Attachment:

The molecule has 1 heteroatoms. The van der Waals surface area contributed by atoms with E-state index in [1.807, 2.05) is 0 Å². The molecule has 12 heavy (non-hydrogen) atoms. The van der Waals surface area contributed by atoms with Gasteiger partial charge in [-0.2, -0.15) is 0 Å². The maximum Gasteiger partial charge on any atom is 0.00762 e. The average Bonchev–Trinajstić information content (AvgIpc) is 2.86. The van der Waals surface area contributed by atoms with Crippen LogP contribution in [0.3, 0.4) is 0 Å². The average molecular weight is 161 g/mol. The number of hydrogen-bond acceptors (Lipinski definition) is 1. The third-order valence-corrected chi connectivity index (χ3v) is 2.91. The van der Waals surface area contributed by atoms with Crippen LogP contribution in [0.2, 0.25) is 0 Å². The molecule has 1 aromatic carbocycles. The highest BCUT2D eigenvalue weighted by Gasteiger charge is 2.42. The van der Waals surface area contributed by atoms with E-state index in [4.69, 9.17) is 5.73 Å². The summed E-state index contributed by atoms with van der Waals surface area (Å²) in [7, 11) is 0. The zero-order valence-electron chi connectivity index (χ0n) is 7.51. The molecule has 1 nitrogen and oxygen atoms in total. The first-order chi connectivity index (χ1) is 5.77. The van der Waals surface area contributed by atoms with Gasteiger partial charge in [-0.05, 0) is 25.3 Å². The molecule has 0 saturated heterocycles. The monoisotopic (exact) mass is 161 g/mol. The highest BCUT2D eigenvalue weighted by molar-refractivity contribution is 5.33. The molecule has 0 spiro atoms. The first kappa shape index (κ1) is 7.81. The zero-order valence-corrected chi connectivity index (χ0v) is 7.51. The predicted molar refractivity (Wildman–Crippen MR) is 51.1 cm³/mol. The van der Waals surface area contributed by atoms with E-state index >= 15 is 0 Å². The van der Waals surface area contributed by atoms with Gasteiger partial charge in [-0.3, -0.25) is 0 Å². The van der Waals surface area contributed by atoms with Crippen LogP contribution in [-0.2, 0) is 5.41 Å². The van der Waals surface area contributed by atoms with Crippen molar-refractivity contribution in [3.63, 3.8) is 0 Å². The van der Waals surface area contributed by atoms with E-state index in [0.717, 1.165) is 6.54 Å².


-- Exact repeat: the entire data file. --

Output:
The molecule has 1 heteroatoms. The van der Waals surface area contributed by atoms with E-state index in [1.807, 2.05) is 0 Å². The molecule has 12 heavy (non-hydrogen) atoms. The van der Waals surface area contributed by atoms with Gasteiger partial charge in [-0.2, -0.15) is 0 Å². The maximum Gasteiger partial charge on any atom is 0.00762 e. The average Bonchev–Trinajstić information content (AvgIpc) is 2.86. The van der Waals surface area contributed by atoms with Crippen LogP contribution in [0.3, 0.4) is 0 Å². The average molecular weight is 161 g/mol. The number of hydrogen-bond acceptors (Lipinski definition) is 1. The third-order valence-corrected chi connectivity index (χ3v) is 2.91. The van der Waals surface area contributed by atoms with Crippen LogP contribution in [0.2, 0.25) is 0 Å². The molecule has 1 aromatic carbocycles. The highest BCUT2D eigenvalue weighted by Gasteiger charge is 2.42. The van der Waals surface area contributed by atoms with E-state index in [4.69, 9.17) is 5.73 Å². The summed E-state index contributed by atoms with van der Waals surface area (Å²) in [7, 11) is 0. The zero-order valence-electron chi connectivity index (χ0n) is 7.51. The molecule has 1 nitrogen and oxygen atoms in total. The first-order chi connectivity index (χ1) is 5.77. The van der Waals surface area contributed by atoms with Gasteiger partial charge in [-0.05, 0) is 25.3 Å². The molecule has 0 saturated heterocycles. The monoisotopic (exact) mass is 161 g/mol. The highest BCUT2D eigenvalue weighted by molar-refractivity contribution is 5.33. The molecule has 0 spiro atoms. The first kappa shape index (κ1) is 7.81. The zero-order valence-corrected chi connectivity index (χ0v) is 7.51. The predicted molar refractivity (Wildman–Crippen MR) is 51.1 cm³/mol. The van der Waals surface area contributed by atoms with E-state index >= 15 is 0 Å². The van der Waals surface area contributed by atoms with Gasteiger partial charge in [-0.3, -0.25) is 0 Å². The van der Waals surface area contributed by atoms with Crippen LogP contribution in [-0.2, 0) is 5.41 Å². The van der Waals surface area contributed by atoms with Crippen molar-refractivity contribution in [3.63, 3.8) is 0 Å². The van der Waals surface area contributed by atoms with E-state index in [0.717, 1.165) is 6.54 Å².